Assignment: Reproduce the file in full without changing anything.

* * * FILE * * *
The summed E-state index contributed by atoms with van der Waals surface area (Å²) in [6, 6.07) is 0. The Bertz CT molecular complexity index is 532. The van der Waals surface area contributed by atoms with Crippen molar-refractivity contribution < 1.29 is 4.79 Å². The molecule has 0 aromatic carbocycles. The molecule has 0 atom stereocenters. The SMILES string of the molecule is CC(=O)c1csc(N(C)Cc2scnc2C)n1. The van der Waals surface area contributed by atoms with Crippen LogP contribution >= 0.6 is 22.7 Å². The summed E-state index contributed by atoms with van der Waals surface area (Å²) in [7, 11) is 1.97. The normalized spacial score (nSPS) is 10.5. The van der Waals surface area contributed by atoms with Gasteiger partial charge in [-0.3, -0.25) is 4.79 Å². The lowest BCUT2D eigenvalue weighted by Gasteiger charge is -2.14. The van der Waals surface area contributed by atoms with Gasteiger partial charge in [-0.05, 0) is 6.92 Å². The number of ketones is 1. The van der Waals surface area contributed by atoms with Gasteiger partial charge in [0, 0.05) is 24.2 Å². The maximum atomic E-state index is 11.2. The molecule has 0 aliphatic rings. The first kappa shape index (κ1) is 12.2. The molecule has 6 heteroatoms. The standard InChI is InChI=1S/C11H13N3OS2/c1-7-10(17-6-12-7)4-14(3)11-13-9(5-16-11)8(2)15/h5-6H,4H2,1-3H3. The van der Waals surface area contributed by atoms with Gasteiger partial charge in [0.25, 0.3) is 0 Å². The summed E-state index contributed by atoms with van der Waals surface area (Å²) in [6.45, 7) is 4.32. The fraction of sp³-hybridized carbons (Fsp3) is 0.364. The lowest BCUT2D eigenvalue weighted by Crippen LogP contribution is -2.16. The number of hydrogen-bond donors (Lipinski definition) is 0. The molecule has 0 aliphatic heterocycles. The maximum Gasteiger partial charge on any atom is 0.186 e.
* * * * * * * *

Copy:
The summed E-state index contributed by atoms with van der Waals surface area (Å²) in [6, 6.07) is 0. The Bertz CT molecular complexity index is 532. The van der Waals surface area contributed by atoms with Crippen molar-refractivity contribution < 1.29 is 4.79 Å². The molecule has 0 aromatic carbocycles. The molecule has 0 atom stereocenters. The SMILES string of the molecule is CC(=O)c1csc(N(C)Cc2scnc2C)n1. The van der Waals surface area contributed by atoms with Crippen LogP contribution >= 0.6 is 22.7 Å². The summed E-state index contributed by atoms with van der Waals surface area (Å²) in [7, 11) is 1.97. The normalized spacial score (nSPS) is 10.5. The van der Waals surface area contributed by atoms with Gasteiger partial charge in [-0.3, -0.25) is 4.79 Å². The lowest BCUT2D eigenvalue weighted by Gasteiger charge is -2.14. The van der Waals surface area contributed by atoms with Gasteiger partial charge in [-0.05, 0) is 6.92 Å². The number of ketones is 1. The van der Waals surface area contributed by atoms with Gasteiger partial charge in [0, 0.05) is 24.2 Å². The maximum atomic E-state index is 11.2. The molecule has 0 aliphatic rings. The first kappa shape index (κ1) is 12.2. The molecule has 6 heteroatoms. The standard InChI is InChI=1S/C11H13N3OS2/c1-7-10(17-6-12-7)4-14(3)11-13-9(5-16-11)8(2)15/h5-6H,4H2,1-3H3. The van der Waals surface area contributed by atoms with Gasteiger partial charge in [0.25, 0.3) is 0 Å². The summed E-state index contributed by atoms with van der Waals surface area (Å²) in [6.45, 7) is 4.32. The fraction of sp³-hybridized carbons (Fsp3) is 0.364. The lowest BCUT2D eigenvalue weighted by Crippen LogP contribution is -2.16. The number of hydrogen-bond donors (Lipinski definition) is 0. The molecule has 0 aliphatic heterocycles. The maximum Gasteiger partial charge on any atom is 0.186 e.